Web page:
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Auroville: paradise lost? Or am I lost in paradise?

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Pondicherry is a beautiful old French colonial coastal town, with cute bakeries serving croissants and baguettes. Right next to it sits ‘Auroville’, an utopian city build on the ideas of both Sri Aurobindo and ‘The Mother’. Before you think I’ve completely lost it and my next stop will be a scientology ‘church’: Pondicherry and Auroville are on my way towards Chennai from where I’ll fly to Cambodia on the 30th. So, I’ll definitely keep my both feet on the ground.

Auroville (www.auroville.org) was founded in 1968 and its charter states the following:
1. Auroville belongs to nobody in particular
2. Auroville will be the place of unending education, of constant progress and a youth that never ages
3. Auroville wants to be the bridge between the past and the future. Taking advantage of all discoveries from without and from within, Auroville will boldly spring towards future realizations.
4. Auroville will be a site of material and spiritual researches for a living embodiment of an actual Human Unity.

Most if it sounds reasonable (and a bit vague) to me. The big question is of course: how far are they from realizing their objectives. Initial impression is: not so far.

It’s easy to criticize Auroville and its inhabitants: Auroville was conceived for 50.000 inhabitants, but only 2.000 actually live there 40 years later. At the same time thousands of persons are on a waiting list and there’s sufficient space for construction. Most of the people who come to Auroville aren’t Aurovillians. They are tourists who come to see the Matrimander, the soul of Auroville, a stunning golden dome. However, day visitors are not allowed inside the dome. Despite that all visitors have to see a compulsory video, very few actually get Auroville’s message, a massive missed opportunity for spreading the word.

Becoming an Aurovillian is a lengthy and costly process, which basically requires that you intend to spend the rest of your life there. Moreover, anything you buy or build in Auroville belongs to the community, so you can’t sell it. Several unanimous UN resolutions have been passed supporting Auroville, as well as the regular inflow of financial contributions from several countries and donors. It was therefore a big surprise to me that all Aurovillians seem to be complaining about money (cost of housing, not enough funds to do X, Y or Z). Moreover, the fact that Auroville needs external funds means their solution (if any) can’t be scaled to include a large number of people.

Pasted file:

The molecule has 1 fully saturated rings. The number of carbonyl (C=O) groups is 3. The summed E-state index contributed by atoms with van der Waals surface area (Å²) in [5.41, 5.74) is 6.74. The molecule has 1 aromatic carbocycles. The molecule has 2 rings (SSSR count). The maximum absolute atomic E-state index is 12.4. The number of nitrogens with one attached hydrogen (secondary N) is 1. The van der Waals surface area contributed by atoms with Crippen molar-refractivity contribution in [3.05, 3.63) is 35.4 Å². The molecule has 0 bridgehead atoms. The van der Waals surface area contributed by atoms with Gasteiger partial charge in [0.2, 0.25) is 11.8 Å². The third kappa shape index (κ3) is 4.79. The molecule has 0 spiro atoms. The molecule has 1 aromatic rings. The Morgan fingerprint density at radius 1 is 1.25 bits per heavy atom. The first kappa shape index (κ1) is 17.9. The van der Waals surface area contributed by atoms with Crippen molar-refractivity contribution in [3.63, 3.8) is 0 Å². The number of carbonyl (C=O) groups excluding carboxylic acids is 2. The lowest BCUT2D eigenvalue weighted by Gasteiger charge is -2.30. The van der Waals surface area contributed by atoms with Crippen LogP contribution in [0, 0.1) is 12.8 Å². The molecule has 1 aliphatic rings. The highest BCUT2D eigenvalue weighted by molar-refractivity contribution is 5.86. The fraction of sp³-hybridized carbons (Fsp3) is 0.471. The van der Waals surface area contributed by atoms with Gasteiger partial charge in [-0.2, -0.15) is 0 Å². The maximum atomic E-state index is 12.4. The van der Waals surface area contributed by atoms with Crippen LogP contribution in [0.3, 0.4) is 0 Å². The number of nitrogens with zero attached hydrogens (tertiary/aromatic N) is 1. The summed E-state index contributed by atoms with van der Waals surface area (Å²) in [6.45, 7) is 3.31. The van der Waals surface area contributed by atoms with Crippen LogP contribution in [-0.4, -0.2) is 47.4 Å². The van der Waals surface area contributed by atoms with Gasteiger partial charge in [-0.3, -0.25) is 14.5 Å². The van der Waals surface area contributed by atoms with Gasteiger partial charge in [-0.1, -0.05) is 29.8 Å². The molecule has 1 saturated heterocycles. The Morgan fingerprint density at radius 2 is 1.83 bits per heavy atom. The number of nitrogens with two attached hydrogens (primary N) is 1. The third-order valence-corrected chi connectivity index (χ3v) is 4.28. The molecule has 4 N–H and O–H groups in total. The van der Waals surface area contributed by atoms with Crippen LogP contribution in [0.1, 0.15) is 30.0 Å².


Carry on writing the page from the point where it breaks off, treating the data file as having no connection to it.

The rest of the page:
Is it then all bad? No. I managed to get access to the inside of the dome and meditation rooms on my second visit, and it was an amazing experience. All Aurovillians I’ve spoke with are genuinely nice and willing to help out. For example: I didn’t want to have lunch with the tourists and both days somebody helped me through the maze of their cashless system. However, getting to know the right people and understanding them takes time, much more than the 2 day trips that I consecrated to the place.

My fundamental problem with Auroville is of a different nature. Auroville was started as a way for achieving Unity without religion, but in practice it almost has become a religion by their devotion of Sri Aurobindo and ‘The Mother’. It seems that most people are relaxed about their new ‘religion’, but in my humble opinion, these religions/personality cults are likely to draw enemies and deviate the whole from its end goals. I had a long discussion about a previous incarnation of this post with several ‘long stayers’. I decided to talk with them as I want to do Auroville justice. They explained me that the barriers to entry (houses, finding your way etc.) are high on purpose, as one isn’t just visiting a city like London or Paris, but a community of people that are working hard toward a higher aim. Tourists coming to look at a pretty building are not considered worth the effort of spending time with, as the tourists are not willing to make the effort of truly getting to know Auroville. Moreover, running an utopian city is hard work; this is illustrated perfectly by the 2 million (!) trees that were planted on a previously completely eroded terrain. I guess the long stayers were trying to tell me that paradise doesn’t come easy. For the time being Auroville seems to do just fine. People from many nations peacefully coexist in an eco-friendly way, whilst creating interesting and beautiful art. Which is a result one can be proud of. Whether Auroville will fulfill its promise of creating Human Unity remains to be seen. I fear either commercialization or irrelevance for an idea that should have lead to paradise.

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